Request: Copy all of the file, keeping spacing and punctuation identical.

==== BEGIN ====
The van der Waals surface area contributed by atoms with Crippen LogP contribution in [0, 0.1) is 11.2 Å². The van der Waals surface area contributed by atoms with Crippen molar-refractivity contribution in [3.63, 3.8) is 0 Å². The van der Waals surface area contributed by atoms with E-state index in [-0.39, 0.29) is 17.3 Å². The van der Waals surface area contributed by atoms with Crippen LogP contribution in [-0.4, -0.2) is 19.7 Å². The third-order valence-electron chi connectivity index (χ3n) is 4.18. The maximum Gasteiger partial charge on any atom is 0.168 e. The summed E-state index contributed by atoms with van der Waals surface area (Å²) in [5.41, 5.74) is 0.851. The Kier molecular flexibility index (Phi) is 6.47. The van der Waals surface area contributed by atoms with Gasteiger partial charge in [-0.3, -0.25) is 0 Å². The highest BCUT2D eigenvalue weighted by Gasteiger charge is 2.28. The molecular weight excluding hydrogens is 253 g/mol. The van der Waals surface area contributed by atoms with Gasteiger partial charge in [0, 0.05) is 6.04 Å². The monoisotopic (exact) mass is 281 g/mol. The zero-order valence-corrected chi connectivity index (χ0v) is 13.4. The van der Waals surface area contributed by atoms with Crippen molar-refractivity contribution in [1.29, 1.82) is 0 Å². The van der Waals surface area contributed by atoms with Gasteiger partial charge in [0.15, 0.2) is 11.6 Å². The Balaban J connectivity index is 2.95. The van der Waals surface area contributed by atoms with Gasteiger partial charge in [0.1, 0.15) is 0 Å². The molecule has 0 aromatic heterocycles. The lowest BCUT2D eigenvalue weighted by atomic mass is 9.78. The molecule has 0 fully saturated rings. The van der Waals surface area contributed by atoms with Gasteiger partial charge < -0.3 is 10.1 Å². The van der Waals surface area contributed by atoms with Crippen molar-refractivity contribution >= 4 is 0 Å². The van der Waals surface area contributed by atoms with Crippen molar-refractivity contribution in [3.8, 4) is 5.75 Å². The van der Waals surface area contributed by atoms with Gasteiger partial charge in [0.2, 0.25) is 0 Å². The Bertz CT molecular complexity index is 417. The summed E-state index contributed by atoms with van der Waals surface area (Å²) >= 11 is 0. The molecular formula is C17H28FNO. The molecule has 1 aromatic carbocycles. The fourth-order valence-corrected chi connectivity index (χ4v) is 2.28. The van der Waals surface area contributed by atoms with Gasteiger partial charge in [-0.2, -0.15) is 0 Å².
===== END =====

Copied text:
The van der Waals surface area contributed by atoms with Crippen LogP contribution in [0, 0.1) is 11.2 Å². The van der Waals surface area contributed by atoms with Crippen molar-refractivity contribution in [3.63, 3.8) is 0 Å². The van der Waals surface area contributed by atoms with E-state index in [-0.39, 0.29) is 17.3 Å². The van der Waals surface area contributed by atoms with Crippen LogP contribution in [-0.4, -0.2) is 19.7 Å². The third-order valence-electron chi connectivity index (χ3n) is 4.18. The maximum Gasteiger partial charge on any atom is 0.168 e. The summed E-state index contributed by atoms with van der Waals surface area (Å²) in [5.41, 5.74) is 0.851. The Kier molecular flexibility index (Phi) is 6.47. The van der Waals surface area contributed by atoms with Gasteiger partial charge in [-0.3, -0.25) is 0 Å². The highest BCUT2D eigenvalue weighted by Gasteiger charge is 2.28. The molecular weight excluding hydrogens is 253 g/mol. The van der Waals surface area contributed by atoms with Gasteiger partial charge in [0, 0.05) is 6.04 Å². The monoisotopic (exact) mass is 281 g/mol. The zero-order valence-corrected chi connectivity index (χ0v) is 13.4. The van der Waals surface area contributed by atoms with Crippen molar-refractivity contribution in [1.29, 1.82) is 0 Å². The van der Waals surface area contributed by atoms with Gasteiger partial charge in [0.15, 0.2) is 11.6 Å². The Balaban J connectivity index is 2.95. The van der Waals surface area contributed by atoms with Gasteiger partial charge in [0.1, 0.15) is 0 Å². The molecule has 0 aromatic heterocycles. The lowest BCUT2D eigenvalue weighted by atomic mass is 9.78. The molecule has 0 fully saturated rings. The van der Waals surface area contributed by atoms with Gasteiger partial charge < -0.3 is 10.1 Å². The van der Waals surface area contributed by atoms with Crippen molar-refractivity contribution >= 4 is 0 Å². The van der Waals surface area contributed by atoms with Crippen molar-refractivity contribution in [3.8, 4) is 5.75 Å². The van der Waals surface area contributed by atoms with Gasteiger partial charge in [0.2, 0.25) is 0 Å². The Bertz CT molecular complexity index is 417. The summed E-state index contributed by atoms with van der Waals surface area (Å²) >= 11 is 0. The molecular formula is C17H28FNO. The molecule has 1 aromatic carbocycles. The fourth-order valence-corrected chi connectivity index (χ4v) is 2.28. The van der Waals surface area contributed by atoms with Gasteiger partial charge in [-0.2, -0.15) is 0 Å².